The Veterans Administration (VA) offers many mortgage loan programs for soldiers who served in any military conflict, whether overseas or domestically. The VA also has some offers that include family members of veterans. It is important to note that, when applying for a loan, the veteran or the spouse must certify that he or she intends to reside in the house in question. An exception to this is for refinancing VA-guaranteed loans as to solely reduce the interest rate - the veteran must have previously resided there, though. These loans can be applied for with any mortgage lender that participates in the Veterans Affairs' Home Loan Program.
There is quite a bit of financial information you will need to gather and submit for approval. The VA is mandated to guarantee a maximum of 25% of home loans up to a little over $100,000 with a cap on the loan of $417,000. The VA will also guarantee loans made by private lenders to help protect the homeowner from any losses in the future.
All loans must first be appraised by a VA-assigned fee appraiser. This evaluation is merely to estimate the value of the property and isn't an inspection of household defaults. They are guaranteeing the loan, not the property. The appraiser will by paid by the veteran requesting the loan upon completion of the process. This payment will be paid according to the fee schedule approved by the VA.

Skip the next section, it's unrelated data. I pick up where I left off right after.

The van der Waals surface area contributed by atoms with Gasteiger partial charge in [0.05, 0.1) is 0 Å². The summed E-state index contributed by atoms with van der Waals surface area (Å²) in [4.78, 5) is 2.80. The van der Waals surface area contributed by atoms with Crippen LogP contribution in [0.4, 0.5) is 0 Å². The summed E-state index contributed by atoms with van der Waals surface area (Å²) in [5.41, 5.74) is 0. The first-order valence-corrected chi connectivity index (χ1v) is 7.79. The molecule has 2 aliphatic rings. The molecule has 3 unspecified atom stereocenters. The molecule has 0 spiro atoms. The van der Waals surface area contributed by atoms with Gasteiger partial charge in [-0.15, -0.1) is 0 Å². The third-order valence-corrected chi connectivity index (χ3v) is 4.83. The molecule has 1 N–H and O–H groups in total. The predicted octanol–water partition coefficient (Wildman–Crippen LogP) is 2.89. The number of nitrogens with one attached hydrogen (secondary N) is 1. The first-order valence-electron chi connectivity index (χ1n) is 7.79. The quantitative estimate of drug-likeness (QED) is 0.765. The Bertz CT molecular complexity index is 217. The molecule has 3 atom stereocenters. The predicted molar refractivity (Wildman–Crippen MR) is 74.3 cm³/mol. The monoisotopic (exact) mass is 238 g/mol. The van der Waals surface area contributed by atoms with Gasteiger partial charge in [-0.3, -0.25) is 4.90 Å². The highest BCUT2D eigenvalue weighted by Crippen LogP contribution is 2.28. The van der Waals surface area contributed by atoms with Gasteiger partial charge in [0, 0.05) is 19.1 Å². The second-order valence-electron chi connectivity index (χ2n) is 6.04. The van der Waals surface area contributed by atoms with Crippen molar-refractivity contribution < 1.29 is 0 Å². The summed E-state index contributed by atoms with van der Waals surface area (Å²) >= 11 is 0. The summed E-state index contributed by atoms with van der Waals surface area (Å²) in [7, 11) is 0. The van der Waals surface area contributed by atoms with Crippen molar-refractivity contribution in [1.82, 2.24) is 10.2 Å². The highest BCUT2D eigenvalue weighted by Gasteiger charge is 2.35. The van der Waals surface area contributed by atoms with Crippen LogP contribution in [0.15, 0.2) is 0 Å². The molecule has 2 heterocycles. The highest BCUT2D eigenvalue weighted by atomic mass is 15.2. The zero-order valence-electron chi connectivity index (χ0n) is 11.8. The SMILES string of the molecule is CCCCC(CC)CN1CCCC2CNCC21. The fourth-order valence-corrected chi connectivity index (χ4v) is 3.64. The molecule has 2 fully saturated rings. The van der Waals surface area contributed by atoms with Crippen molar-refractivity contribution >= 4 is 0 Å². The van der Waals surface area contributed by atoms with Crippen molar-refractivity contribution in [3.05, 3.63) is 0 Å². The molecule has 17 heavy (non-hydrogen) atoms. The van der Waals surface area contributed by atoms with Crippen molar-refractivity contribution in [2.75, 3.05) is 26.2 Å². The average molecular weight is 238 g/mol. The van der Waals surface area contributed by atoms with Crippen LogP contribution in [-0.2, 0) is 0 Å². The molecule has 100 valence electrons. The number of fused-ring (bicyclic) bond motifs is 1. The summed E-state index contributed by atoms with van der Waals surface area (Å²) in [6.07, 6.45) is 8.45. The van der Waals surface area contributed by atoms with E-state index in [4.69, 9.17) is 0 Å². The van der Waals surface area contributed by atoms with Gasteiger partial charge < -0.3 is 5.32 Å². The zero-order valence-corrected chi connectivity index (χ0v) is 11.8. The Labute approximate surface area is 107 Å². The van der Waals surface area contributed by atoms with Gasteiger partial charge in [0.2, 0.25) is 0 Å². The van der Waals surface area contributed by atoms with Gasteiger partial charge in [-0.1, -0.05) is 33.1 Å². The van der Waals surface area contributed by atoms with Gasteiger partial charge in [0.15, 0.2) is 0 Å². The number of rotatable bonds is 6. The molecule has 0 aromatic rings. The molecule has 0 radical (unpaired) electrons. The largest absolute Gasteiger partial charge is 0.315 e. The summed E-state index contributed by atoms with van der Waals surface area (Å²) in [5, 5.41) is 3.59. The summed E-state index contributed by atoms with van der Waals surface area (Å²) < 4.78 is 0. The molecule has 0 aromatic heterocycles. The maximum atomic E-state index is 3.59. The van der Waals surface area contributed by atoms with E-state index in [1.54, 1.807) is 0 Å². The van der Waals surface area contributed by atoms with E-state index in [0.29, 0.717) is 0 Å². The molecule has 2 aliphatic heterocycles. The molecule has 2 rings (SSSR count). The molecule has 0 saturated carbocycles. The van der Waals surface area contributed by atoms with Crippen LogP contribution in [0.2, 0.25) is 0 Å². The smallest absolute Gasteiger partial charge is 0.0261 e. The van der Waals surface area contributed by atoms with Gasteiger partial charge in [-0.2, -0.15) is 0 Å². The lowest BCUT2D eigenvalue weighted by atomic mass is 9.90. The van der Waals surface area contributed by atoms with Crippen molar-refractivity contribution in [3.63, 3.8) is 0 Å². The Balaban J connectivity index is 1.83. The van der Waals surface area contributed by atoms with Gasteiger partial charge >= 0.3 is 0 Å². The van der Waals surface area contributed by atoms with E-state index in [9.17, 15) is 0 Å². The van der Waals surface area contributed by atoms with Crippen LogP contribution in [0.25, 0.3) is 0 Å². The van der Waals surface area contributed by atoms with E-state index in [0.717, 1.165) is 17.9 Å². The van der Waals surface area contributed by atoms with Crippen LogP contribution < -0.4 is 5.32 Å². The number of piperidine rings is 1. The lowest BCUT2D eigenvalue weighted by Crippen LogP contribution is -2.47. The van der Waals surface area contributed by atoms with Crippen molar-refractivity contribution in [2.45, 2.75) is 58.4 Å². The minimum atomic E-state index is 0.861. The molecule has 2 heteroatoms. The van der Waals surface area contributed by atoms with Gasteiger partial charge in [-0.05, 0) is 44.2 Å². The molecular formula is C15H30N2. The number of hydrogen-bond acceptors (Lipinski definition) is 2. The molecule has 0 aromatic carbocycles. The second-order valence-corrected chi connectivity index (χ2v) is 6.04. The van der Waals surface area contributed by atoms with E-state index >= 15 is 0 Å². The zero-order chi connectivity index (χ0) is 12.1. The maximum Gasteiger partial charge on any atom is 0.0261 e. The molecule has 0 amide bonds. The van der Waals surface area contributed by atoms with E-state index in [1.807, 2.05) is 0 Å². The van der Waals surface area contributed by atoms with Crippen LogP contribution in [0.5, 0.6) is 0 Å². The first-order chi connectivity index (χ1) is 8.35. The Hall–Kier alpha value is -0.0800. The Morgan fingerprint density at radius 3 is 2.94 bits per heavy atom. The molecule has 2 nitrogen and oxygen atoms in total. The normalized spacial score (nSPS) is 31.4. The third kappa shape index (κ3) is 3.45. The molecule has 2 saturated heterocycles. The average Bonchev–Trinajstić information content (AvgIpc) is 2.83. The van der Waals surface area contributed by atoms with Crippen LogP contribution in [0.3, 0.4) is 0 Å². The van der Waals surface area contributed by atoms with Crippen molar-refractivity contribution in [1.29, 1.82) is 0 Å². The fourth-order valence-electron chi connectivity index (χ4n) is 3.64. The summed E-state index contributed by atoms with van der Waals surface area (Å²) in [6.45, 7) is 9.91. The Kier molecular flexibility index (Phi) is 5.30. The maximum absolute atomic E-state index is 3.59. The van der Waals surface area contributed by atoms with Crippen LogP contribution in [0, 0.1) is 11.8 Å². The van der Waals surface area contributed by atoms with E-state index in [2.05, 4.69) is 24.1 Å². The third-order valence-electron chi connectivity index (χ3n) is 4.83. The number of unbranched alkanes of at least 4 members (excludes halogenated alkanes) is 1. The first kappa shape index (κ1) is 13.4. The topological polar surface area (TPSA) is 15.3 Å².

VA home loan guaranties can help you buy or build a home, manufatured home or lot, condo, or cooperative housing unit. They can provide assistance with repairing, altering, or improving the home you live in (including energy-efficiency upgrades). Finally, they can assist you in refinancing an existing home loan.
Further information can be found at http://www.benefits.va.gov/homeloans/.
Even if you don't have a VA-guaranteed home loan, the VA can help you. Veterans with a conventional or sub-prime loan, can rely on the VA's Regional Loan Centers for advice and guidance (call toll free - 1-877-827-3702 to speak with a VA loan technician). However, while the VA can represent the borrower on VA-guaranteed loans, in this case, the VA doesn't have that legal right, so you will need to contact the company that holds your mortgage as quickly as possible.
Thanks to the Veterans' Benefits Improvement Act of 2008, veterans with a conventional home loan have more options for refinancing to a VA-guaranteed home loan. You can refinance for up to 100 percent of the value of the property now.
If the VA is unable to assist a veteran in retaining his or her home, the HOPE NOW Alliance may be of help.